Charles Schulz once said, “Don’t worry about the world coming to an end today. It’s already tomorrow in Australia.”
And that’s cute. And so are all the other little inspirational quotes people vomit onto my Facebook feed and my Twitter timeline. But I strongly dislike it. I strongly dislike all of them.
If one Googles “blog ideas,” one is led to various websites outlining the different forms and shapes in which blog posts can come: lists, reviews, personal essays, etc. A key bullet point in nearly all of these ideas is to make sure that one does not rant. “No one is interested in reading about a person’s personal vendettas,” the websites say. “Make sure everyone leaves your site laughing or smiling or feeling emotion,” say the websites. “Use your blog as an opportunity to voice your opinions and feelings, as long as those opinions and feelings are not obnoxious or angry,” the websites remind. For 41 other blog entries, I have adhered to the protocol of the all-knowing blog websites. Today, I will rebel against these well-meaning online resources. Today, I will rant.
Inspirational quoters would probably have what they perceive to be calming words of encouragement ready to post on my Facebook wall if they knew I was writing an abusive post about their favorite mind-numbing baloney circulating the inter-web. And yet, I proceed.
Here are the reasons (rant-y they may be) that inspirational quotes lead my mouse to the “unfollow” and “unfriend” buttons quicker than any posts about home-cooked meals ever have:
Context: Writing can inspire. I have read novels that have brought me to tears, essays that have motivated me to alter the way I perceive life itself. But these moments most often happen when I’m curled up in my pjs, sipping hot chocolate and focusing on the words on the pages in my hand. I’m not moved by little motivators that my thumb scrolls by on my iPhone when I have a few minutes of downtime before class or work. Taking one superior sentence from an essay and pasting it in front of a stock photo of a sunset does not inspire me without context.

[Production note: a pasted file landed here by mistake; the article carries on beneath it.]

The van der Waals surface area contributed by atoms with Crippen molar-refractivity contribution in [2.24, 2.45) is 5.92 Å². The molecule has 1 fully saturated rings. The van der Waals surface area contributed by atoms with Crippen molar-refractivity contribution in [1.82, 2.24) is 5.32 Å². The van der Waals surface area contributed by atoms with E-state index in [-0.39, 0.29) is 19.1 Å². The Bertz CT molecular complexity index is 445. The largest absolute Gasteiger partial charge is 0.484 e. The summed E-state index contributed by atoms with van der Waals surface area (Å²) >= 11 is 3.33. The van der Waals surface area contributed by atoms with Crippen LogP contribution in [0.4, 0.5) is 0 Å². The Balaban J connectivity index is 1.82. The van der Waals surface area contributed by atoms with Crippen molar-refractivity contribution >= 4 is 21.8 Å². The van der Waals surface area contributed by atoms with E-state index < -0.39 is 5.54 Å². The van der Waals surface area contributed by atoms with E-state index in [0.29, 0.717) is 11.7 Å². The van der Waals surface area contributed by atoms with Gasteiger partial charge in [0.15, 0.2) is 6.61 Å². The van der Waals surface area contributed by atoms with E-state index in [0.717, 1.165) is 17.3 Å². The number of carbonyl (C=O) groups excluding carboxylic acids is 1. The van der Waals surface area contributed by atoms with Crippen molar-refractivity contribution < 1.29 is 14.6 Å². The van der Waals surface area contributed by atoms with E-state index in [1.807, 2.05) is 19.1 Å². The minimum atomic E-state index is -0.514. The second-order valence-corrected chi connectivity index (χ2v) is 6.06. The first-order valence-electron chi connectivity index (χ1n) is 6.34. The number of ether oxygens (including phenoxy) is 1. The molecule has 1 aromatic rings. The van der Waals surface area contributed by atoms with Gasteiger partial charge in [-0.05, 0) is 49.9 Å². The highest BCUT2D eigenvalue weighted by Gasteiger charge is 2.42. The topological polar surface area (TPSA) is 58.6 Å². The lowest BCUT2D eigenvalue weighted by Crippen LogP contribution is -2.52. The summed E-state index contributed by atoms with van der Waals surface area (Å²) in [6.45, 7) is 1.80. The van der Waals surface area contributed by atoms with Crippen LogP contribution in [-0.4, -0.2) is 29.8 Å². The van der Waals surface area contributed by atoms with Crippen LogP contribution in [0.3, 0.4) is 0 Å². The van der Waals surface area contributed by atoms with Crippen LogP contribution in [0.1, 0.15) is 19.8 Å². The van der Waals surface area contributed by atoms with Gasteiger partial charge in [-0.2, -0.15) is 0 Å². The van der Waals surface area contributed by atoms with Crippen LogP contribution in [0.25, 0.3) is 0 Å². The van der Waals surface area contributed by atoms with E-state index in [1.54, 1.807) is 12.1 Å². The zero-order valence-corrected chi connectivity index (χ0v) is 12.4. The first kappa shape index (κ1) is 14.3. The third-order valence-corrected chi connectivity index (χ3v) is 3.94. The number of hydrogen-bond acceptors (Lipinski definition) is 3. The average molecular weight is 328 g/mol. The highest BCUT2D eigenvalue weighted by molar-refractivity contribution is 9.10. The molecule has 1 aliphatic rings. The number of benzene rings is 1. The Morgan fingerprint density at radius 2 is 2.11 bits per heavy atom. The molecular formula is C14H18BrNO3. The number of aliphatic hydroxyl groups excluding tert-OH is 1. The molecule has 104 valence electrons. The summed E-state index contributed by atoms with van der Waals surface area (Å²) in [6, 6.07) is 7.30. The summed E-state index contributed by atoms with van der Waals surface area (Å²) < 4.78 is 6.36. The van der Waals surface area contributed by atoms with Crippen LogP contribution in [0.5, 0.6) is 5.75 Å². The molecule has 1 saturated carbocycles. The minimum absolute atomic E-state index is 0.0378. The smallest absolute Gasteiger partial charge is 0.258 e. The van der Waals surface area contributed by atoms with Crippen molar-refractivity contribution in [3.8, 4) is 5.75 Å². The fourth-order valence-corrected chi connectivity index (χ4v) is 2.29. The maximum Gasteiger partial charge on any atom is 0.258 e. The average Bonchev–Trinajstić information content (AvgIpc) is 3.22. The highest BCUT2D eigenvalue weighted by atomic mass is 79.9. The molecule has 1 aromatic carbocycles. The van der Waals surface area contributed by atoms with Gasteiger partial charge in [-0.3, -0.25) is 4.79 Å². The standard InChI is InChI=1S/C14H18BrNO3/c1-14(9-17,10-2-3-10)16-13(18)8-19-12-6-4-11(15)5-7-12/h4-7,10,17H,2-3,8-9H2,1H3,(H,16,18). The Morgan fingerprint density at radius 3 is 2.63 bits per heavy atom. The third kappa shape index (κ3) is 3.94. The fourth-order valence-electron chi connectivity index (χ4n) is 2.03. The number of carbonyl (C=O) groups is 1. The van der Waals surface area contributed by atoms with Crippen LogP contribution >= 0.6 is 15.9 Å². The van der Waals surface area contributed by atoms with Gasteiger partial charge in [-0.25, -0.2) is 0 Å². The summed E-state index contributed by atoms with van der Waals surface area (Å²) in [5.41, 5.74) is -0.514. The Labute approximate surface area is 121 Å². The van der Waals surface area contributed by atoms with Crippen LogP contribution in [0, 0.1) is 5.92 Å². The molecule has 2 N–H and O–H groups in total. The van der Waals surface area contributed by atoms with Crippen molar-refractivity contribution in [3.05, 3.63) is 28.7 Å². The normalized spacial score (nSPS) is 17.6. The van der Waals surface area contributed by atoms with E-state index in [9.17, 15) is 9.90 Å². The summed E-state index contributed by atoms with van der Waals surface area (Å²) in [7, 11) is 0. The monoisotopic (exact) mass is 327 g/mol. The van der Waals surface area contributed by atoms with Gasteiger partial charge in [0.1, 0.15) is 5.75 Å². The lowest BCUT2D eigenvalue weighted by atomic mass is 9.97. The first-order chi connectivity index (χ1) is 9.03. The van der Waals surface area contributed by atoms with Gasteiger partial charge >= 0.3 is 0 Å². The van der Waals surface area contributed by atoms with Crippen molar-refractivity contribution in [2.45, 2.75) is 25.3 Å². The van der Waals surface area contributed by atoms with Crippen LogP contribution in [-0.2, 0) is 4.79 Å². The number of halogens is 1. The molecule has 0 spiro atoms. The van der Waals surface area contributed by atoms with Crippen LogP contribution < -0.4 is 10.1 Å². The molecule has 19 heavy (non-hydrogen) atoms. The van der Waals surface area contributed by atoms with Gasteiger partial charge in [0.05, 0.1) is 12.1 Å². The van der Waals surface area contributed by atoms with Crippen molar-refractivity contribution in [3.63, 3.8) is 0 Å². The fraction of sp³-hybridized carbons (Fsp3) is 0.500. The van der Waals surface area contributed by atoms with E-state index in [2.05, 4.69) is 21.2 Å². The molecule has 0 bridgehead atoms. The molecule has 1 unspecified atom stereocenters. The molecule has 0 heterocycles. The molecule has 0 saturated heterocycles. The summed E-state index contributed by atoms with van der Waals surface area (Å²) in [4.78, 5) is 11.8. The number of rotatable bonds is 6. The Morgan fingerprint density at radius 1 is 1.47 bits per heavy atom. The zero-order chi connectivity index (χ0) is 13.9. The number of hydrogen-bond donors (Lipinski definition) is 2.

Stupidity: Some (not all) of the supposedly inspirational quotes I’ve seen fail because they unintentionally decrease the intelligence quotient of their readers. A poster captioned with “Just hang in there,” accompanied by a kitten hanging from a tree doesn’t make me feel better prepared to tackle the obstacles of my day. It just makes me feel bad for the kitten. I don’t want an adorable baby animal to be forced to pose in different pathetic positions on the off-chance that its image will make a person feel better about his quote-fueled existence. And yet, it happens.
Underlying Assumption: Inspirational quotes are spewed across the internet with the underlying assumption that their words apply to everyone. That everyone can relate to the deep, meaningful nonsense Ghandi may or may not have said. The creators of the inspirational quote photos just come up with a sentence detailing a bit of common sense, then slap a famous person’s name on the end, hoping no one will fact check and everyone will repost.
To be fair, I suppose that if the goal of inspirational quotes is to invoke emotion, they have succeeded. I feel a strong emotion: irritation. But, I think as humans, we can do better than this. Call me naive, but I like to believe that we don’t need a cheesy poster or a cliche to achieve our goals or to find our place in life. Inspiration isn’t an app.